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September 16, 2013 | by  | in Opinion |
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Letters From a Young Contrarian

Shane says he would tie a bungee cord around John Key’s genitals and castrate him, and that he would like to take a mere (a Māori weapon) to the “$50 million gorilla”. David doesn’t get how to do rhetoric, telling the party that “[he’s] the kumara they want to be munching on” and saying the “the future is ‘literally’ in your hands”. Grant makes bad music-related jokes, like how his favourite band is The National (although he calls them The Labour—lolza!), and that if the three contenders were a boy band, they would probably be One Direction (LMFAO). Jesus Christ.

Welcome to the newest phase of politics: the leadership primaries. In 2011, the Labour Party, after another election slump, changed the way they elected their leader—whereas before only MPs had a say, now the caucus’ vote has been reduced to 40 per cent, card-carrying party members get 40 per cent, and the unions get the remaining 20. The concept of allowing party members to vote for the leader of the party’s parliamentary wing is hardly a revolution—the Greens already do it, and even the ACT Party tried it out in 2004—but that hasn’t stopped Labourites from proclaiming it as such.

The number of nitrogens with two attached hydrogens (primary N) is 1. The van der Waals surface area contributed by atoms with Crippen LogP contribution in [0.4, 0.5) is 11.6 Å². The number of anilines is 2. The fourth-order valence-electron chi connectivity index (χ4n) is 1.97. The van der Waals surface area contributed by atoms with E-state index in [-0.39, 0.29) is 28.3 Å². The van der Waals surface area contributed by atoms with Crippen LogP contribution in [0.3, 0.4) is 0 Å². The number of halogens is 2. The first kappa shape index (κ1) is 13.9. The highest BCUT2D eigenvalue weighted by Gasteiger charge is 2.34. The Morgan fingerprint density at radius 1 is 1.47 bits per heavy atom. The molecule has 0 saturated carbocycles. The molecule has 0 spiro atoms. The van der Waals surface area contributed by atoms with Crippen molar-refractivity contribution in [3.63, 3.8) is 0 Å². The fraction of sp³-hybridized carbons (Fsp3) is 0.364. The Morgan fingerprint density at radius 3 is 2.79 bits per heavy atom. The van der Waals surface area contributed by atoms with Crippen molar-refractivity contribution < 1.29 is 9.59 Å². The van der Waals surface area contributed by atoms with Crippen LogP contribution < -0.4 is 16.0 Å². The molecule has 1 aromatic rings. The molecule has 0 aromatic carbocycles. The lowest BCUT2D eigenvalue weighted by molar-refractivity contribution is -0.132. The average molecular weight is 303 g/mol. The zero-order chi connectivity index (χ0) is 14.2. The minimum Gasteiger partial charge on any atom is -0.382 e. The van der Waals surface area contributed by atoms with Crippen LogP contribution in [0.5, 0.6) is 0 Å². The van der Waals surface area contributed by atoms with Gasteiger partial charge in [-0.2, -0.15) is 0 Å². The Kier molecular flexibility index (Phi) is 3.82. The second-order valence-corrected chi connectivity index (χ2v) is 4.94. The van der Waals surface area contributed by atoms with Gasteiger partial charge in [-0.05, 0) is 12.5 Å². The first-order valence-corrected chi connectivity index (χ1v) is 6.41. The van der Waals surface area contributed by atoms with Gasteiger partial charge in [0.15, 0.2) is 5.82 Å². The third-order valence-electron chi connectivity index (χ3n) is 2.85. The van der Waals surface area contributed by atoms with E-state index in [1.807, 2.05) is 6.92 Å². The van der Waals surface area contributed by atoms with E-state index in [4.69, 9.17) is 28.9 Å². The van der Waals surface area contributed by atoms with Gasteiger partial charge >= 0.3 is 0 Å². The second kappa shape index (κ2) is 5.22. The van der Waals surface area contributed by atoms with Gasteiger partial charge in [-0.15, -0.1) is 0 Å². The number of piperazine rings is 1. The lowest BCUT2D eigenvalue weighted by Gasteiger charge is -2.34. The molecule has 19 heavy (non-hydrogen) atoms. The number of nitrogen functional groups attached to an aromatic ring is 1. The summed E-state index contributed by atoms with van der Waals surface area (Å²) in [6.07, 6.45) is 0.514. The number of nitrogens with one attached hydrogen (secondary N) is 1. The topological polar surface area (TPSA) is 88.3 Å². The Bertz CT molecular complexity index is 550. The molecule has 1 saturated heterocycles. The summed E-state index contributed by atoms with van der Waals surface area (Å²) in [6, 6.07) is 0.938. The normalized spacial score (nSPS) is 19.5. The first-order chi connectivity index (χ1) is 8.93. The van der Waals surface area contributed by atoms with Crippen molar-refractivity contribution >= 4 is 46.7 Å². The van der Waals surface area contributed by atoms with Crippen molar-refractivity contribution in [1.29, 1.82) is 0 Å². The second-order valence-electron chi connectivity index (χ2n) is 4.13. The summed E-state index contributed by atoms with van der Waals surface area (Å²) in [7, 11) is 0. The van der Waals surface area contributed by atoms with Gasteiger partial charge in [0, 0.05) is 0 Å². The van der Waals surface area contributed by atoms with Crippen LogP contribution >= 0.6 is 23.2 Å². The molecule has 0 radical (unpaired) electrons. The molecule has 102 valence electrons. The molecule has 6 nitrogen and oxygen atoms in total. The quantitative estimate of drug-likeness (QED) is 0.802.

The concept of a political primary has appeal—democracy is great. The People Get To Have Their Say. But there are two major problems with primaries: they highlight division, and they exacerbate the number-one problem with politicians: you never know when—or, more accurately, if—they’re telling the truth.

1. When vying for the leadership, a leader seeks to differentiate themselves from others. They try to win over votes, showcasing the weaknesses of others; whether that be directly by disagreeing with them on policy, or indirectly by outshining them in debates. The strength of one becomes a weakness of the other. Further, MPs will come out in support of a leader. That leader may not win. If they don’t, those members have clearly expressed that they do not agree with the new leader, and that may ruin their job prospects at the next election.

2. Primaries also tend to favour the slipperiest of politicians. The various candidates always manoeuvre themselves temporarily towards their party’s core support base, taking on relatively radical policies. These are watered down or jettisoned when the candidate then makes the inevitable attempt to win over swing voters in the middle of the political spectrum. This is known as the flip flop, and is incentivised by the process. Cunliffe used to be on the right wing of the party, saying he endorsed public–private partnerships (now the domain of the National Party) and supported private health insurance. Now, he claims he’s a direct heir to New Zealand’s original socialist, Michael Joseph Savage (who established the welfare state in New Zealand).

Doubtless the leadership tussle has invigorated the Labour Party—it’s basically political porn for hacks and activists. The three contenders have won valuable airtime. David Shearer’s weak point was that no-one knew him. The peril of these primaries is that everyone will know that the Labour leaders are gay porn–consuming megalomaniacs.

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